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09-12-2011, 03:46 AM   #31
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I don't, sorry.

09-12-2011, 04:20 AM   #32
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QuoteOriginally posted by DragonLord Quote
I believe that a hardware limitation may prevent this from being implemented in firmware. See https://www.pentaxforums.com/forums/pentax-dslr-discussion/124080-mirror-cycl...recording.html. If it is indeed hardware, we will need to wait for the next K-system camera.
I responded to your thread. What you describe was a false observation (for K-5 at least). You may mistake shutter noise or aperture motor noise for mirror noise.
09-12-2011, 04:27 AM   #33
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QuoteOriginally posted by Oog Quote
Does anyone start to see the redundancy in creating a DSLR with an optical viewfinder? And with the digital revolution, aren't DSLRs evolving to just become video cameras with much higher resolution sensors, but don't have the capability of recording audio properly?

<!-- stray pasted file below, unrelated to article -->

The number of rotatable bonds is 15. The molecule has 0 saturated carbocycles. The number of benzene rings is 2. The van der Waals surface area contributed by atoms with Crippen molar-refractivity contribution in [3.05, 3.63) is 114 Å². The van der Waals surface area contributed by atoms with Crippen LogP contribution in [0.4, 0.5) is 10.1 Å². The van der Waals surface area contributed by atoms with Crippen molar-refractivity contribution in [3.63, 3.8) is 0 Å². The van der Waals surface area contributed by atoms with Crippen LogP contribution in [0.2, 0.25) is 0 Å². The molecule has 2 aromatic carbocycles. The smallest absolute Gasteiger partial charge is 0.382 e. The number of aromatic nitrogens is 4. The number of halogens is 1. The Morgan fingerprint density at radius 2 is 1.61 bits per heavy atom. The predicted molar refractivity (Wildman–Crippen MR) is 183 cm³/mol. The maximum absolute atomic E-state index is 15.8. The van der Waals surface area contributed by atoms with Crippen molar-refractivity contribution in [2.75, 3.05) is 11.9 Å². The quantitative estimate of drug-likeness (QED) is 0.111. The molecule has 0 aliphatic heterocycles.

Oog, you are relatively new on this forum and therefore first of all, welcome!

The question you raise though has a very long beard here in this forum

Better read a bit more, esp. about pro and cons of optical VF, in other threads. Most people here don't seem to think that it is as simple as you seem to think.
09-12-2011, 05:15 AM   #34
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QuoteOriginally posted by zxaar Quote
No I definitely did not mean that ALL of them can not. But I mean good amount of them can not.







"but there" doesn't cut it. Most of them are nowhere near to what P&S offer in terms of AF. For a person to be very critical of anything wrong he could find with Q, you are too kind to dSLRs. Not applying same standards is called HYPOCRISY.

Q also has ISO6400 but it is hardly as usuable as iso6400 from D3s.
The D3s has better 6400iso than any DSLR .

09-12-2011, 08:37 AM   #35
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Thanks Falconeye for welcoming me here!

Anyone who has ever used a video camera, whether consumer or professional ENG/EFP, has used a "mirrorless" setup, focusing a lens on an electronic sensor, using an electronic viewfinder.

In other words, to me, "mirrorless DSLR" = video camera, for imaging purposes. I think marketers have to justify their jobs to promote that in DSLRs which is already achieved in video cameras.

Once all optical, analog elements, (namely viewfinder and film, but not lens of course) in a film camera are removed and replaced with it's electronic counterpart, what do you now have in your hands that we've had for a long time now? (a video camera). And it's ability to record single image files vs "movie" files is a function of what? (I say programming - you either program it in, or you don't).